Walter Clissen is an associate professor of audio engineering, live sound technology and audio post production at Husson University in Bangor, Maine. Hailing originally from Belgium, he has traveled the world producing and recording music, teaching audio skills at numerous schools and been involved with many festivals and theatrical performances on several continents. He recently produced a live performance of Poe’s “The Murders in the Rue Morgue” for WHSN(FM), Husson University’s radio station.
TechBytes: Is live performance for radio dead? Is it useful in today’s world of canned, though bountiful, syndicated programming and podcasts?
Walter Clissen: First part of answering this question I would like to quote Mark Nason, WHSN(FM) station manager, New England School of Communications at Husson University: “It’s a rare-breed (live performance for radio) that is kept alive through noncommercial radio stations and public radio outlets but it is a rarity nowadays. Radio theatre troupes still exist throughout the country performing regularly.”
I would like to add that the usefulness is fairly big since it’s “live” and nothing really beats the “no way going back” reality and the excitement and spontaneity that brings along.
TechBytes: You recently produced a live radio program, “Murders in the Rue Morgue” at the university’s Gracie Theatre. How do you get the program from stage to air? Give us a quick run-through of your air chain from actor/effect mic to the transmitter.
Clissen: We used a total of six mics: one vocal mic — Shure SH 55; four prop table mics — two Shure KSM 44 and two Neumann U 87 (all in omni patterns ) about two feet apart and on mic stands about one foot from the top of the table; and one floor mic: Electro-Voice RE20 for the carpet drop.
They were fed into an Avid Profile mixer for broadcast and Yamaha LS9 for FOH operation. WHSN took a stereo feed from the mix and ran it into an L-R mix on a Comrex Access Portable using an Ethernet connection to get it back to the WHSN studios. Once at WHSN, the signal ran through the station’s Wheatstone E1 console before running to our QEI 3 kW transmitter.
It was also multitrack-recorded to a Pro Tools HD rig as well as a stereo mix for later broadcast purposes.
TechBytes: You set up on a nonbroadcast theatrical stage. Is that a concern or do you just accept it as an environment that can’t be controlled and will have some noise and bad-miking?
Clissen: The only thing we really encountered was some air conditioning noise from ventilators stage-right which was easily masked with curtains. The Gracie Theatre is an excellent stage to mount something like this and the only thing to watch out for is to not over-mic the stage.
TechBytes: You work at a college. Are you finding it easy to build and maintain an annual project like this with students and volunteers as your talent and crew? Are there advantages to this situation compared to a “professional” radio station?
Clissen: Here I would like to quote Ken Stack, our entertainment production director: “‘The Murders in the Rue Morgue’ was one of the first detective stories ever written. It’s an important piece of literary history. Our broadcast brings our students, our audience and WHSN listeners back to the days when radio brought culture into the homes of millions of Americans who otherwise might not have had exposure to the works of celebrated authors. Radio was ‘the theater of the mind.’ Our annual live broadcast not only builds on that tradition, it serves as a valuable experiential learning opportunity for students in our broadcast communications program. In this way, we enrich the education of both our students and our audience.” Members of the community interested in seeing behind the scenes are encouraged to attend the live performance at the Gracie Theatre. Here, the audience will have the opportunity to watch as both actors and sound effect Foley artists work together to create a terrifying audio environment.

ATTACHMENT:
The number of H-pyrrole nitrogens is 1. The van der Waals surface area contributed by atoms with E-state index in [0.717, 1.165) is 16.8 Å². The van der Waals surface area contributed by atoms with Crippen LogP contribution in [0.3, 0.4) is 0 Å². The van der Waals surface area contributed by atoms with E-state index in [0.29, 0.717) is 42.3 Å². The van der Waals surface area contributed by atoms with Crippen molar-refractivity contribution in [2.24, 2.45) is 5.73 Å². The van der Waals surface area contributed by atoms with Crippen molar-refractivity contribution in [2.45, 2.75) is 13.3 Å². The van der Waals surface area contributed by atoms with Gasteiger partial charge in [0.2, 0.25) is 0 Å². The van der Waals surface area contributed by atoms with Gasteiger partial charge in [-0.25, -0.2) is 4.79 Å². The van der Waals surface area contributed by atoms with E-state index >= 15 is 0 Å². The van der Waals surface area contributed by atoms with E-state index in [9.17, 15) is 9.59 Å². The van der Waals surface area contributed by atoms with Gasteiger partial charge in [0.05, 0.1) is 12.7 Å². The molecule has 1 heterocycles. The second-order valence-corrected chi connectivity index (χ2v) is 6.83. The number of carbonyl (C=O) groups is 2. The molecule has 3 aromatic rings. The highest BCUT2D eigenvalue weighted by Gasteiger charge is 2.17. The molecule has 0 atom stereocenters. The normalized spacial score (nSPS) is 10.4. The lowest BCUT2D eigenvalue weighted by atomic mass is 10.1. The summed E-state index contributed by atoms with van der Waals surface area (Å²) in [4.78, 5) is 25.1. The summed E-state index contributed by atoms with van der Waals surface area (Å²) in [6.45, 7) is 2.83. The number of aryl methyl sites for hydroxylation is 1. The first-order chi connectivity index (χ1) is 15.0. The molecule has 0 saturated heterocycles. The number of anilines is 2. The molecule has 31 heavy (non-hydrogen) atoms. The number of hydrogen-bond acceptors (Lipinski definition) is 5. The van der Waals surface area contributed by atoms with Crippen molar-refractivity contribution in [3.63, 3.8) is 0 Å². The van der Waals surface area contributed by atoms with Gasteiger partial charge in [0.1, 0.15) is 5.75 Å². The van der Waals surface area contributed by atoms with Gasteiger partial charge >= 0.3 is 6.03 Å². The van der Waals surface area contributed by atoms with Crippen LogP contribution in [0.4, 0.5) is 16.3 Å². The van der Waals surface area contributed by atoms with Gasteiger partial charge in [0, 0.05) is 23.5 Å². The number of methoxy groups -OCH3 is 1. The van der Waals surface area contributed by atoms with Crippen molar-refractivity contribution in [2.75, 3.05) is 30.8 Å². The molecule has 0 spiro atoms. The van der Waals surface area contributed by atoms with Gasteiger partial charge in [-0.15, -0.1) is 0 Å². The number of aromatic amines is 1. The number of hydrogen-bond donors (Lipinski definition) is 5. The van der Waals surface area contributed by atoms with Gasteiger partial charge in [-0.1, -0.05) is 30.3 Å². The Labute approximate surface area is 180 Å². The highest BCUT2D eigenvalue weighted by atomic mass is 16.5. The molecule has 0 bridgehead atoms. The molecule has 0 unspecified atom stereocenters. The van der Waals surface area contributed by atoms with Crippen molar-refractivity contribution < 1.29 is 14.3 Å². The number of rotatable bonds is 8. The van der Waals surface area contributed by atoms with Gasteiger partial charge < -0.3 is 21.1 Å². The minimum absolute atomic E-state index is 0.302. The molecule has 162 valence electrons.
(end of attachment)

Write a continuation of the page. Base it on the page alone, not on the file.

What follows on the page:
TechBytes: Speaking of college, your varied and much-travelled background gives you a unique perspective on audio education. What’s your take on educating tomorrow’s audio engineers? Are schools doing enough or is audio a step-child to video?
Clissen: It is my experience in all of the educational facilities I’ve been involved with that the majority of students entering audio programs are highly motivated and eager to learn. The interesting part in all of this is, coming myself from “old school analog worlds” and having transitioned into the new digital audio era, how different the students tend to approach audio. In other words, the whole “computerizing and digitizing” of the audio has brought a visual element, e.g. in editing sound files, that just doesn’t require the same approach as “ tape slicing.” Marrying those worlds has opened many a students’ eyes.
Schools in general encourage audio and don’t “step-child” it, although it also largely depends on the size of the programs and attached performances. One last remark on the students: there is a huge difference in how you address audio in undergraduate vs graduate studies. When it comes to graduate level studies the students enter into more of an “apprentice” role and the one-on-one teaching becomes even more exciting.